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In the parlance of forestry, intermediate treatments include entries into a forest stand between the time of establishment of reproduction and up until the end-of-rotation harvest. Intermediate treatments include thinning and overstory treatments as well as understory planting, weeding and cleaning, salvage and sanitation cutting, and prescribed fire. Such treatments are applied to sustain ecosystem health and function; contain costs; improve stand quality and the proportion of large diameter, high quality stems (e.g. sawtimber); optimize yields; and shorten the period of investment return.

In large areas of the northern United States, including the Great Lakes Region, forests are actively managed for the production of wood fiber. Favored trees are typically fast-growing pioneer species, with management geared toward short rotations and even-aged stands (i.e., harvesting is often by clear-cutting). In this environment, intermediate treatments such as thinnings and partial cuttings have not been given high priority, in part because sufficient wood fiber volumes could be secured without the need for additional stand treatments between stand establishment and final harvest. Strong markets for pulpwood – used not only in manufacturing pulp and paper, but composite lumber and panels as well – have tended to minimize economic drivers for management aimed at production of sawtimber which is more likely to involve intermediate treatments.

One problem with fiber oriented, short rotation, even-aged management is that the forest mosaic over a landscape tends to be simpler than otherwise might be the case, a reality that has ecological and aesthetic implications. Another problem, and one that has the greatest impact on private forest landowners who own more than half the productive forest land nationwide, is that unless that land management unit is quite large, harvests occur only once or twice in a lifetime of a forest owner. Even if rotations are as short as 40 years, harvest activity and related income skips every other generation, discouraging interest and active involvement in forest land management. Moreover, the infrequent harvests that do occur tend to be high impact events, particularly for an owner of a small forest tract in which the entire area is likely to be affected. This kind of dynamic likely affects the attitudes of forest owners, as well as overall public support for forestry.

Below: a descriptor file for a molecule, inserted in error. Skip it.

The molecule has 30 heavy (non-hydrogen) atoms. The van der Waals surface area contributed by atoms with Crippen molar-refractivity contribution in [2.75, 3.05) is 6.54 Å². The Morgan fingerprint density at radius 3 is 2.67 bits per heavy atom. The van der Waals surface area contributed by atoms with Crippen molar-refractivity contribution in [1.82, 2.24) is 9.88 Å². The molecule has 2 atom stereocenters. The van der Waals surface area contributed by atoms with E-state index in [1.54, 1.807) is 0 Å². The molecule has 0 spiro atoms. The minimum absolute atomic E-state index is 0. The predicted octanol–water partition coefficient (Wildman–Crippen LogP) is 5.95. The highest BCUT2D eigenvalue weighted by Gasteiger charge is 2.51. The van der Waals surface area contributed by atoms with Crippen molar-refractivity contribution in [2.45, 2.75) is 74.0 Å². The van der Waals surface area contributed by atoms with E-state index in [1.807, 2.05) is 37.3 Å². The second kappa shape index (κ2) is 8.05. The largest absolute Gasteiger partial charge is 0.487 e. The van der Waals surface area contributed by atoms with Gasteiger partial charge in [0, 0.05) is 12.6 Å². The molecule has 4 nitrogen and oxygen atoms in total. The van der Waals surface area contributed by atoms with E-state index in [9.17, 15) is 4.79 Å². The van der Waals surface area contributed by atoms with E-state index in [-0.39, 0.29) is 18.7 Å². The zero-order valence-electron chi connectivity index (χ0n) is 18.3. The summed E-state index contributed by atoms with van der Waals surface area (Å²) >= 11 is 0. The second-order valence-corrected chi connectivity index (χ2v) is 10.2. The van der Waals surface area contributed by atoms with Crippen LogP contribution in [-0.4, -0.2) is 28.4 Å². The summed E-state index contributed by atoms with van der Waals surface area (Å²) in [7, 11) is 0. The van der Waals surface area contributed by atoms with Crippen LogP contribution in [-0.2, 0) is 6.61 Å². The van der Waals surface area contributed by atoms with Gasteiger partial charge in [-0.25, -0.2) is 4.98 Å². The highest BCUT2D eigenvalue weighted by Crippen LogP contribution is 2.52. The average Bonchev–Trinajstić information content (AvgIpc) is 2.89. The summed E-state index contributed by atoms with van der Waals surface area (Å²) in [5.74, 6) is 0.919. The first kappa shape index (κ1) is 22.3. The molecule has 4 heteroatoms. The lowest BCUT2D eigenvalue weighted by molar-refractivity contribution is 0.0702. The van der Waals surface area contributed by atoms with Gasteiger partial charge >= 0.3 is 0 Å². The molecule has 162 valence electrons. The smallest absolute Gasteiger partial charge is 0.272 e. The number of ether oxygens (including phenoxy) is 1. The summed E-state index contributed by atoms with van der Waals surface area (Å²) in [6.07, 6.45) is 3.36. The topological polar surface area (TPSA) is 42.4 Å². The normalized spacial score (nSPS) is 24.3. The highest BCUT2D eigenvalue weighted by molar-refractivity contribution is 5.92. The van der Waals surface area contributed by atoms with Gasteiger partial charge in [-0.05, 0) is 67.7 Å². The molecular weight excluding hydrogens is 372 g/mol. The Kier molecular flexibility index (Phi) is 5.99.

Today, there are increasing concerns about the willingness of private forest owners to participate in the practice of forestry. As forest lands are passed on to the next generation, and in the process divided into smaller and smaller parcels, will the new owners still be willing to periodically harvest their trees? Can public support for forestry be maintained, or will opposition to forest management and harvesting activity intensify? There are also concerns about the possible impact of growing interest in forest biomass for use in energy production; is it possible to accommodate such interest while also improving forest health and vitality?

The use of intermediate treatments and modified harvest regimes, so as to provide a more even flow of forest outputs than is typical, and to develop a greater diversity of species, age classes, and structures, may be the key to increasing active engagement of forest owners in forestry, and to gaining greater public support for forestry. Such practices could also lead to greater forest productivity over the long term and increased forest use options.

This report examines the use of thinning, partial cutting systems, and other intermediate treatments in the practice of forestry. The focus herein is on forests typical of southern Canada and the northern U.S., and of Minnesota in particular. There is now a considerable body of knowledge that suggests that wider adoption of intermediate treatments could increase both forest productivity and forest health. The possibility that public interest in and support for forestry might also be enhanced provides a win-win combination that could improve the outlook for profitable production of diversified forest products, including biomass in renewable energy production.

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